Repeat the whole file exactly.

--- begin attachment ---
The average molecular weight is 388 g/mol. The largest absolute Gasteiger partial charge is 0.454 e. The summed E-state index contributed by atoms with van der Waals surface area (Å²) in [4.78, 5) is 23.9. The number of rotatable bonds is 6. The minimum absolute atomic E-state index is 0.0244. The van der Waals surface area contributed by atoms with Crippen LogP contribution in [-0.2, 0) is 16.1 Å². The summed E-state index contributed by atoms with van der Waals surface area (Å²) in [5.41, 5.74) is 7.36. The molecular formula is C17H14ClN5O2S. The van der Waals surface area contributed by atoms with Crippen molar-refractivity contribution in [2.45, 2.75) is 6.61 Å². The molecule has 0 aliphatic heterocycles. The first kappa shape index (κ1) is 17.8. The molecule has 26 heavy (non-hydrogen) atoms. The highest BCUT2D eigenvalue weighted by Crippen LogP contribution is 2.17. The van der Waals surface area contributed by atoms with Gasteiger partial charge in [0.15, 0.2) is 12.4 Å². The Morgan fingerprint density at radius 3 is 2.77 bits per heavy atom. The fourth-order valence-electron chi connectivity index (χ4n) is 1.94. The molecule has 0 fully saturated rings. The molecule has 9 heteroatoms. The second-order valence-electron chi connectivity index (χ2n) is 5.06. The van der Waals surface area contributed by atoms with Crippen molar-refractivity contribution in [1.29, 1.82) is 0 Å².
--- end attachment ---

The average molecular weight is 388 g/mol. The largest absolute Gasteiger partial charge is 0.454 e. The summed E-state index contributed by atoms with van der Waals surface area (Å²) in [4.78, 5) is 23.9. The number of rotatable bonds is 6. The minimum absolute atomic E-state index is 0.0244. The van der Waals surface area contributed by atoms with Crippen LogP contribution in [-0.2, 0) is 16.1 Å². The summed E-state index contributed by atoms with van der Waals surface area (Å²) in [5.41, 5.74) is 7.36. The molecular formula is C17H14ClN5O2S. The van der Waals surface area contributed by atoms with Crippen molar-refractivity contribution in [2.45, 2.75) is 6.61 Å². The molecule has 0 aliphatic heterocycles. The first kappa shape index (κ1) is 17.8. The molecule has 26 heavy (non-hydrogen) atoms. The highest BCUT2D eigenvalue weighted by Crippen LogP contribution is 2.17. The van der Waals surface area contributed by atoms with Gasteiger partial charge in [0.15, 0.2) is 12.4 Å². The Morgan fingerprint density at radius 3 is 2.77 bits per heavy atom. The fourth-order valence-electron chi connectivity index (χ4n) is 1.94. The molecule has 0 fully saturated rings. The molecule has 9 heteroatoms. The second-order valence-electron chi connectivity index (χ2n) is 5.06. The van der Waals surface area contributed by atoms with Crippen molar-refractivity contribution in [1.29, 1.82) is 0 Å².